The highest salaries are being offered to project managers, security specialists, and business analysts.
IT employees, specifically project managers, can get as much as $120,000 for a median wage, specialised recruiter Robert Half revealed. According to its 2018 Robert Half Salary Guide, companies seek skilled workers that can manage business-critical projects from concept to completion.
Meanwhile, IT security specialists can earn a median wage of $100,000. “The escalating cost and frequency of cyber-attacks have resulted in organisations increasingly relying on IT security experts, pushing companies to take a pre-emptive approach to discovering and tracking security issues,” Robert Half said.
CIOs are willing to pay $96,000 to business analysts as the demand is high but the supply is low. “In a digitised market, and with businesses focused on gaining insights as to how to grow their business, employment options for business analysts will continue to increase in Singapore,” the firm added.
The report also revealed that bosses are willing to raise starting salaries for top IT professionals to secure talent in a skills-short market. More than six in 10 (63%) CIOs are willing to pay a higher starting salary to IT jobseekers with previous project experience, followed by more than four in 10 (45%) who would do the same for skilled candidates with previous experience in product/service launches.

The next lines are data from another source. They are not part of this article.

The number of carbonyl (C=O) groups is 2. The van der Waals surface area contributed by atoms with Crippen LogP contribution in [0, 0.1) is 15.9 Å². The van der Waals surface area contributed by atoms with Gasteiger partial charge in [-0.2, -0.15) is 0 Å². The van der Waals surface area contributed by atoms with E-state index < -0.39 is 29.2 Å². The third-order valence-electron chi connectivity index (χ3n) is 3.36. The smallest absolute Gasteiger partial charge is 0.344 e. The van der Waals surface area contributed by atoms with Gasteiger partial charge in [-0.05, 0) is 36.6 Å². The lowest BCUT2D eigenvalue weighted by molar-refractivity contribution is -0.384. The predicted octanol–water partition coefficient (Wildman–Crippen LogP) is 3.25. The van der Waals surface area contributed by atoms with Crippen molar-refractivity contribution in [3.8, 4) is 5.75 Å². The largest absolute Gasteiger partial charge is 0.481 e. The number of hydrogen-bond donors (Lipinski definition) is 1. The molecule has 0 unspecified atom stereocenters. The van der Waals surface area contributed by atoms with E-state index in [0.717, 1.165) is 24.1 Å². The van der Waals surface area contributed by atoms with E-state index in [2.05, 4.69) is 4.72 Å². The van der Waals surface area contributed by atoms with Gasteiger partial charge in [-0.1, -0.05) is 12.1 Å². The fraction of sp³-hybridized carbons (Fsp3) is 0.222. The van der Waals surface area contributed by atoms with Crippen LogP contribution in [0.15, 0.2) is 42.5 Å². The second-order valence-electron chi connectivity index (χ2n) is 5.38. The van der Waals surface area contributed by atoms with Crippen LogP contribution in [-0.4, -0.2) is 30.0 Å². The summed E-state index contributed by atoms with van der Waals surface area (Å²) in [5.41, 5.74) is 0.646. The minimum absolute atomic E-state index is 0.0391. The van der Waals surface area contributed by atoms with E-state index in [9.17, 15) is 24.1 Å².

Previous team-lead experience closely follows with 41%. Lastly, soft skills (32%) ranks slightly higher than education (31%) as a key factor for which CIOs are willing to offer their IT staff a higher starting salary.
Robert Half Singapore managing director Matthieu Imbert-Bouchard commented, “In Singapore, the demand for qualified professionals in RPA, AI, IT security and data analytics has surged as companies are adopting new technologies to remain competitive. Technology candidates with such backgrounds find themselves in high demand, and most IT employers in Singapore understand they need to offer above-average salary increases or risk losing them to the competition.”
Moreover, employers realise they have to pre-empt their current IT top performers staff being enticed to new roles with more attractive salary packages, especially in a market where 92% of Singaporean CIOs find it challenging to source qualified IT professionals.
The research shows 92% of Singapore’s CIOs plan to allocate pay rises to an average of 15% of their IT staff, with the average increase expected to be 7%, well above the national average of national wage growth of 4.3%.
Imbert-Bouchard added, “Aware of their market value, top IT professionals in Singapore are actively being approached by competitors willing to offer them a more attractive remuneration package that goes beyond a competitive salary, including flexible work hours, remote working and career progression prospects. IT employers, therefore, need to not only regularly review salaries to ensure they are at or above industry rates, but also consider offering non-financial incentives, such as work-life balance initiatives and professional development, in order to attract and retain high-calibre IT talent.”
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